Fives and Threes is a networked dominoes game for up to four players, although it works just as well when played alone. The object being to score points by playing your dominoes so that the open ends of the line add up to multiples of five and/or three.

## Rules

There are many variations on the basic game, but these are the rules used by this Fives and Threes. Configurable variations are shown in brackets.

- There are four players. The computer will create dummy players if necessary.
- Each player draws six dominoes. (Variation: start with any number up to seven.)
- In the first round the player with double-six starts. If no one has double-six, then the player with double-five starts, or double-four etc. In subsequent rounds, the first double is one lower then the previous rounds, with double-six following on from double-blank. (Variation: the first player may start with any double, or with any domino at all.)
- Each player now takes it in turn to add a domino to either end of the line of dominoes, so that the numbers on the adjacent ends are the same. If a player cannot play a domino, then he "knocks", i.e. presses the
*Knock*button, so the other players know, and then misses his turn. (Variation: the next player who can play a domino, scores an additional point for each preceding knock.) - If the sum of the exposed ends of the line of dominoes adds up to a multiple of five and/or three then the player scores a number of points based on that multiple. For example, if the exposed ends on the line of dominoes added up to 6, then the player scores 2 points since 6 =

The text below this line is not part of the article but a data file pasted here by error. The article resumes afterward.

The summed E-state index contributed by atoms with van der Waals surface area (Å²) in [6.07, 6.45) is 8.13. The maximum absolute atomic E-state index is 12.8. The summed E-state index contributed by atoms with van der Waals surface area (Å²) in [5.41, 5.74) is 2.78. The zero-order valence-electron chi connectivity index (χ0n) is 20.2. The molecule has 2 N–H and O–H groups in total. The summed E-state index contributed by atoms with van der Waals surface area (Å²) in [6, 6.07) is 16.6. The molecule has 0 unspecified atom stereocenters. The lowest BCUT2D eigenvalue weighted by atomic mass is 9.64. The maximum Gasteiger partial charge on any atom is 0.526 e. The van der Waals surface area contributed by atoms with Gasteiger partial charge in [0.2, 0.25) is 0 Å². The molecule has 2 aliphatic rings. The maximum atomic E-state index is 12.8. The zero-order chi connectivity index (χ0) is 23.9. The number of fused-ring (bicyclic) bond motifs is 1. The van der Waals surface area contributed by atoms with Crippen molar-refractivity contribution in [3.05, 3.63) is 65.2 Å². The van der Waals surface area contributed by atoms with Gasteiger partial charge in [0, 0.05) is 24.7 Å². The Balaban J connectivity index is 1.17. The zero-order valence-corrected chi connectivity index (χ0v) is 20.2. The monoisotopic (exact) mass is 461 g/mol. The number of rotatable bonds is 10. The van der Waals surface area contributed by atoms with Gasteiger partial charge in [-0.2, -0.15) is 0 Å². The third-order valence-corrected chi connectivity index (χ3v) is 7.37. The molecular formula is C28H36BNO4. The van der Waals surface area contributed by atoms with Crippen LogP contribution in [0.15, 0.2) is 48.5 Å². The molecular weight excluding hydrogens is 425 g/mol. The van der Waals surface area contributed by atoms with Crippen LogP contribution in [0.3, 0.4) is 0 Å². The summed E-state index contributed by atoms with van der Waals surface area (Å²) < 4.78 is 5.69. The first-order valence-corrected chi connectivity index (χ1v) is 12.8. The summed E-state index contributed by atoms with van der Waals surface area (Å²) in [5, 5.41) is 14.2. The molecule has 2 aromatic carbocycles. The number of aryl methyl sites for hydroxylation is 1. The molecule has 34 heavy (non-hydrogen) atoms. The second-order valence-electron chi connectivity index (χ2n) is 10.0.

**2**x 3. If the exposed ends add up to 12 then the player scores 4 points, since 12 =**4**x 3. If the exposed ends add up to 15 then the player scores 8 points, since 15 =**5**x 3 and 15 =**3**x 5. A table of possible scores is given below. - Play continues until a player has used all his dominoes, or no player can lay any more dominoes. (Variation: the player who finishes ("chips-out") scores one additional point.
- The dominoes are then shuffled and each player draws again for the next round.
- The game continues until a player reaches 61 exactly. If a player is on 60 points and scores two points, then those points don't count. He has to gain one point to finish on exactly 61. (Variation: play continues until 121, or any number, and the target score need not be reached exactly.)
- Variation: Players are partnered with the player opposite. Another variation is that one or both partners must chip-out before the round ends.

## Scoring

This table gives the scores for each possible value of the sum of the open ends.

Sum of Ends | Score | Sum of Ends | Score | Sum of Ends | Score | Sum of Ends | Score |
---|---|---|---|---|---|---|---|

0 | - | 6 | 2 | 12 | 4 | 18 | 6 |

1 | - | 7 | - | 13 | - | 20 | 4 |

2 | - | 8 | - | 14 | - | 22 | - |

3 | 1 | 9 | 3 | 15 | 8 | ||

4 | - | 10 | 2 | 16 | - | ||

5 | 1 | 11 | - | 17 | - |

## Network Play

**Note**: *There is no central server to set up games between players*. The program is designed to be used by a group of friends.
So, one player (the host) starts a game, communicates their IP address to his/her friends, and the friends then connect to
the host's game using that IP address.

Connection might not be straightforward ‐ or even possible ‐ if you're behind a router, and your firewall might also need configuration to not block traffic from Fives and Threes.

## System Requirements

Fives and Threes is a program for Windows 95, 98, ME, NT4, XP, 2000, 2003, Vista and Windows 7. Sorry, but it won't work on a mac or native Linux. (Although the good news for Linux users, is that I've been informed it will run fine under WINE.)